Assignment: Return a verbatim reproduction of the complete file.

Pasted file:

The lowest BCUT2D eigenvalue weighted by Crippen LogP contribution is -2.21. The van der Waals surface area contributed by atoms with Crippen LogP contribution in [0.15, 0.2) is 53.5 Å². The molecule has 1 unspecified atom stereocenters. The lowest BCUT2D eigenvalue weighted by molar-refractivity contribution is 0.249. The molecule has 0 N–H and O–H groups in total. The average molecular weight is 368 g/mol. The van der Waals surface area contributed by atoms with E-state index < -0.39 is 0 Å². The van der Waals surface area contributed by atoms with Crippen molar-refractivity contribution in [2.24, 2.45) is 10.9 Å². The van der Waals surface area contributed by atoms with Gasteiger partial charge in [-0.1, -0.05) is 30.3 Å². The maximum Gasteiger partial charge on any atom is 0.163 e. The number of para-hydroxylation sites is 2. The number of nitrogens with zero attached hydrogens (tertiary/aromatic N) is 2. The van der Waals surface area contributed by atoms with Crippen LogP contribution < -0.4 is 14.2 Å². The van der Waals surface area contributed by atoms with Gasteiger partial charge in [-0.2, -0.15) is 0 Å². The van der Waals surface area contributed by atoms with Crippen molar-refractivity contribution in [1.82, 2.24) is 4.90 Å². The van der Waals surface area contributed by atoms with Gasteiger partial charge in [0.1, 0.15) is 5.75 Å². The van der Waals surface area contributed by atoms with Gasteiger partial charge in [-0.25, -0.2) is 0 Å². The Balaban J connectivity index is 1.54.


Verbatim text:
The lowest BCUT2D eigenvalue weighted by Crippen LogP contribution is -2.21. The van der Waals surface area contributed by atoms with Crippen LogP contribution in [0.15, 0.2) is 53.5 Å². The molecule has 1 unspecified atom stereocenters. The lowest BCUT2D eigenvalue weighted by molar-refractivity contribution is 0.249. The molecule has 0 N–H and O–H groups in total. The average molecular weight is 368 g/mol. The van der Waals surface area contributed by atoms with E-state index < -0.39 is 0 Å². The van der Waals surface area contributed by atoms with Crippen molar-refractivity contribution in [2.24, 2.45) is 10.9 Å². The van der Waals surface area contributed by atoms with Gasteiger partial charge in [-0.1, -0.05) is 30.3 Å². The maximum Gasteiger partial charge on any atom is 0.163 e. The number of para-hydroxylation sites is 2. The number of nitrogens with zero attached hydrogens (tertiary/aromatic N) is 2. The van der Waals surface area contributed by atoms with Crippen LogP contribution < -0.4 is 14.2 Å². The van der Waals surface area contributed by atoms with Gasteiger partial charge in [-0.2, -0.15) is 0 Å². The van der Waals surface area contributed by atoms with Crippen molar-refractivity contribution in [1.82, 2.24) is 4.90 Å². The van der Waals surface area contributed by atoms with Gasteiger partial charge in [0.1, 0.15) is 5.75 Å². The van der Waals surface area contributed by atoms with Gasteiger partial charge in [-0.25, -0.2) is 0 Å². The Balaban J connectivity index is 1.54.